Tarsus, the birthplace of St. Paul, is one of the oldest continuously inhabited cities in the world with a history reaching back to at least 3000 BCE. Surprisingly Tarsus has managed to keep the same name from antiquity to the present. Unfortunately, the ravages of war and time have destroyed most vestiges of the past. Moreover, since Tarsus was never abandoned the ancient city lies about 15-20 meters below the modern one. The modern city is mostly a sprawl of concrete apartment blocks.
Tarsus was once the meeting place of Mark Antony (Marcus Antonius) and Cleopatra, the legendary lovers. In 41 BCE, Mark Antony, while ruling the eastern part of the Roman Empire, had a residence here and had called Cleopatra to Tarsus in order to extract money from Egypt. Dressed like Aphrodite, the goddess of love, she arrived at Tarsus and seduced Marc Antony.
Tarsus was also an important east-west trading centre and had gathered a flourishing colony of Jews. At 10 CE, Saul of Tarsus, the later Apostle Paul (Paulus) was born here.
Sights & Photos of Tarsus
The bus drop-off point is near a Roman gate that carries the official name Cleopatra's Gate, but more commonly is called Gate of the Bitch, Kancık Kapısı. However, there is no known actual connection of the building with the Egyptian queen.
A well of Roman construction is said to stand on the site of Saint Paul's family home and is accordingly called Saint Paul's well (Sen Pol Kuyusu). Actually, the Byzantines or Crusaders, both of which were very inventive in creating relics and places of pilgrimage, probably named the well but there is no evidence that it had anything to do with St. Paul the Apostle. Despite that, Tarsus is an essential part of Christian heritage and one of the highlights of cultural Biblical Tours.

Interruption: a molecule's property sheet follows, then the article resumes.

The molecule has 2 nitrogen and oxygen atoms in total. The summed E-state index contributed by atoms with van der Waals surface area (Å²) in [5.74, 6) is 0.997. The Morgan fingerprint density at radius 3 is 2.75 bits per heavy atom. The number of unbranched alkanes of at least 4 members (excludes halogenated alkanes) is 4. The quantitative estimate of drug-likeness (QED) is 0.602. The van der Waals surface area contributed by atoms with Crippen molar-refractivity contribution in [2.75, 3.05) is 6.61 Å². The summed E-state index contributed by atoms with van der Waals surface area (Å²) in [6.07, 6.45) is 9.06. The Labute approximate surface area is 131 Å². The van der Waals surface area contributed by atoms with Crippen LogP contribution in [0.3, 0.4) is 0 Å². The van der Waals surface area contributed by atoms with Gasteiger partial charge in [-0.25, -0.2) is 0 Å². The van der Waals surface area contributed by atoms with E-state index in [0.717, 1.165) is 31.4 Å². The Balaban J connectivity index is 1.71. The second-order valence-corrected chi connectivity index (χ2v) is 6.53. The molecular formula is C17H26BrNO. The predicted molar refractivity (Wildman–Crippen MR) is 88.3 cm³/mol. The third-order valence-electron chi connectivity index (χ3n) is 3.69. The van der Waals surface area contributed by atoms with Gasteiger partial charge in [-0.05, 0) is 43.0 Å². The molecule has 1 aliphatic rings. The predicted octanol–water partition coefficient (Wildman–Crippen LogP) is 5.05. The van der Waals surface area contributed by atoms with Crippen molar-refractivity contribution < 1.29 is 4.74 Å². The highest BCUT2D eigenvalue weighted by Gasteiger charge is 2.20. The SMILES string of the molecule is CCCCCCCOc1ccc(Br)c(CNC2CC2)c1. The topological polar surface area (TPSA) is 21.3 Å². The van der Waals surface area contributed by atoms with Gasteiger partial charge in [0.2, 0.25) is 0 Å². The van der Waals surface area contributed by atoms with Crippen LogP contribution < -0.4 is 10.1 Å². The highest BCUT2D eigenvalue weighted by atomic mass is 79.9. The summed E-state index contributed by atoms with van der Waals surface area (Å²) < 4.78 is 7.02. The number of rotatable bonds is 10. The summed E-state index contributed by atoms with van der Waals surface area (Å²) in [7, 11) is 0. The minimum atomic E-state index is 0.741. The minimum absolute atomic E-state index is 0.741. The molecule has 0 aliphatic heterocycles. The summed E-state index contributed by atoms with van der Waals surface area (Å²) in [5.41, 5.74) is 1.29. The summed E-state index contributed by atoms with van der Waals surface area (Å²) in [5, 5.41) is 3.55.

At the edge of the city, there are the waterfalls on the Nehri river (former Cydnus River), the Tarsus Şelalesi, which can be reached easily by dolmuş or taxi. The waterfalls surrounded by tea gardens and restaurants provide a cool and charming place for a drink or lunch.
In the waterfall park is also a statue that honours the 17th-century aşık poet Karacaoğlan who belonged to the Turkmen-Turks of the Tarsus mountains. From his poems, we learn that he made long travels abroad. His poems have elements like love, nature, and heroism. Playing on the saz or bağlama, the long-necked Turkish lute, it's said that he won many women's hearts. Karacaoğlan was also one of the first describing the passionate devotions between men and women.
Travel Information & Travel Tips
Tarsus can easily be reached from Mersin. There are several buses and the ride takes only about half an hour.